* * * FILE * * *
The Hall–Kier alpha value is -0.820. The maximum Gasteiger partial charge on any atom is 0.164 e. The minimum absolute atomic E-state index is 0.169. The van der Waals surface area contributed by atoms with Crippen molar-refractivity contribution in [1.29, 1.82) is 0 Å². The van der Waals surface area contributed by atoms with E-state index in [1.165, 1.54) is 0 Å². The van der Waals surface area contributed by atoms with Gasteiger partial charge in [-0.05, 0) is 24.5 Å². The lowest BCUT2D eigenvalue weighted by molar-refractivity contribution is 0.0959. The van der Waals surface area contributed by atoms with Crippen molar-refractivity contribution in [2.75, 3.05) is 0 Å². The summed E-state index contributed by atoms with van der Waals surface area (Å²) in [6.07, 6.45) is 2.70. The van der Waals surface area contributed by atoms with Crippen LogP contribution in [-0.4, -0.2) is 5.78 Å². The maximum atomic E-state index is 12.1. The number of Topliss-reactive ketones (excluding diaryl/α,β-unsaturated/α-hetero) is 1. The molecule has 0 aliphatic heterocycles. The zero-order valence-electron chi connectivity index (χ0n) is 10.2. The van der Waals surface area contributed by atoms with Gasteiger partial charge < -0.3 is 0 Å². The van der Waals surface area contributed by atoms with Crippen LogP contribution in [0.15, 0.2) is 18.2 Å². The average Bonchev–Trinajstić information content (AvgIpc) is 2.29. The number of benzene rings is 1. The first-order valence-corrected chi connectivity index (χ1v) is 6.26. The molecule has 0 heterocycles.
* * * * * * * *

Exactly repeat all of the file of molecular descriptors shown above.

The Hall–Kier alpha value is -0.820. The maximum Gasteiger partial charge on any atom is 0.164 e. The minimum absolute atomic E-state index is 0.169. The van der Waals surface area contributed by atoms with Crippen molar-refractivity contribution in [1.29, 1.82) is 0 Å². The van der Waals surface area contributed by atoms with E-state index in [1.165, 1.54) is 0 Å². The van der Waals surface area contributed by atoms with Gasteiger partial charge in [-0.05, 0) is 24.5 Å². The lowest BCUT2D eigenvalue weighted by molar-refractivity contribution is 0.0959. The van der Waals surface area contributed by atoms with Crippen molar-refractivity contribution in [2.75, 3.05) is 0 Å². The summed E-state index contributed by atoms with van der Waals surface area (Å²) in [6.07, 6.45) is 2.70. The van der Waals surface area contributed by atoms with Crippen LogP contribution in [-0.4, -0.2) is 5.78 Å². The maximum atomic E-state index is 12.1. The number of Topliss-reactive ketones (excluding diaryl/α,β-unsaturated/α-hetero) is 1. The molecule has 0 aliphatic heterocycles. The zero-order valence-electron chi connectivity index (χ0n) is 10.2. The van der Waals surface area contributed by atoms with Gasteiger partial charge < -0.3 is 0 Å². The van der Waals surface area contributed by atoms with Crippen LogP contribution in [0.15, 0.2) is 18.2 Å². The average Bonchev–Trinajstić information content (AvgIpc) is 2.29. The number of benzene rings is 1. The first-order valence-corrected chi connectivity index (χ1v) is 6.26. The molecule has 0 heterocycles.